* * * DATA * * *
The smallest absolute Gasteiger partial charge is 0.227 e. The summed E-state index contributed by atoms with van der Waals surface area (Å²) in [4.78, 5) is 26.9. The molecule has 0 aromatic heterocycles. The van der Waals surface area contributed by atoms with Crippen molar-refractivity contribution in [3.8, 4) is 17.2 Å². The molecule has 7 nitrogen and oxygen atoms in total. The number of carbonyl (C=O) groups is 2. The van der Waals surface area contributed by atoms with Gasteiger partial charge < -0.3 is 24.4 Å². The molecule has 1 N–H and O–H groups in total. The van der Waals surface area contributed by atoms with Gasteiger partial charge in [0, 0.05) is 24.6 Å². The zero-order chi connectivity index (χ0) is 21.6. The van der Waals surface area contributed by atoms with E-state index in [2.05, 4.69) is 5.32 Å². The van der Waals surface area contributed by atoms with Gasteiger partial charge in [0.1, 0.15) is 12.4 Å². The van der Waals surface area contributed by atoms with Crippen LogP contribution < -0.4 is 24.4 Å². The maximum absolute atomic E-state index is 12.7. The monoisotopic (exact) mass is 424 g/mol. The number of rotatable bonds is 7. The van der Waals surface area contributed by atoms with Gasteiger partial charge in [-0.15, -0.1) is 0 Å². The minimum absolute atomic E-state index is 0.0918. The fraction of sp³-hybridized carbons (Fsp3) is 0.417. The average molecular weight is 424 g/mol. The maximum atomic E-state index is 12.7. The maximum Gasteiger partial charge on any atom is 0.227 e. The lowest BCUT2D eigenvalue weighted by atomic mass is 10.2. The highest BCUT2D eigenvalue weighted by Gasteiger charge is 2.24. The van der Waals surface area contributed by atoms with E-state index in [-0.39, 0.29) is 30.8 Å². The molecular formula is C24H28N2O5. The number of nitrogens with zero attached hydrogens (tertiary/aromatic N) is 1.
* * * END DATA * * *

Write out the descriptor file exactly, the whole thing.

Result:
The smallest absolute Gasteiger partial charge is 0.227 e. The summed E-state index contributed by atoms with van der Waals surface area (Å²) in [4.78, 5) is 26.9. The molecule has 0 aromatic heterocycles. The van der Waals surface area contributed by atoms with Crippen molar-refractivity contribution in [3.8, 4) is 17.2 Å². The molecule has 7 nitrogen and oxygen atoms in total. The number of carbonyl (C=O) groups is 2. The van der Waals surface area contributed by atoms with Gasteiger partial charge < -0.3 is 24.4 Å². The molecule has 1 N–H and O–H groups in total. The van der Waals surface area contributed by atoms with Gasteiger partial charge in [0, 0.05) is 24.6 Å². The zero-order chi connectivity index (χ0) is 21.6. The van der Waals surface area contributed by atoms with E-state index in [2.05, 4.69) is 5.32 Å². The van der Waals surface area contributed by atoms with Gasteiger partial charge in [0.1, 0.15) is 12.4 Å². The van der Waals surface area contributed by atoms with Crippen LogP contribution < -0.4 is 24.4 Å². The maximum absolute atomic E-state index is 12.7. The monoisotopic (exact) mass is 424 g/mol. The number of rotatable bonds is 7. The van der Waals surface area contributed by atoms with Gasteiger partial charge in [-0.15, -0.1) is 0 Å². The minimum absolute atomic E-state index is 0.0918. The fraction of sp³-hybridized carbons (Fsp3) is 0.417. The average molecular weight is 424 g/mol. The maximum atomic E-state index is 12.7. The maximum Gasteiger partial charge on any atom is 0.227 e. The lowest BCUT2D eigenvalue weighted by atomic mass is 10.2. The highest BCUT2D eigenvalue weighted by Gasteiger charge is 2.24. The van der Waals surface area contributed by atoms with E-state index in [-0.39, 0.29) is 30.8 Å². The molecular formula is C24H28N2O5. The number of nitrogens with zero attached hydrogens (tertiary/aromatic N) is 1.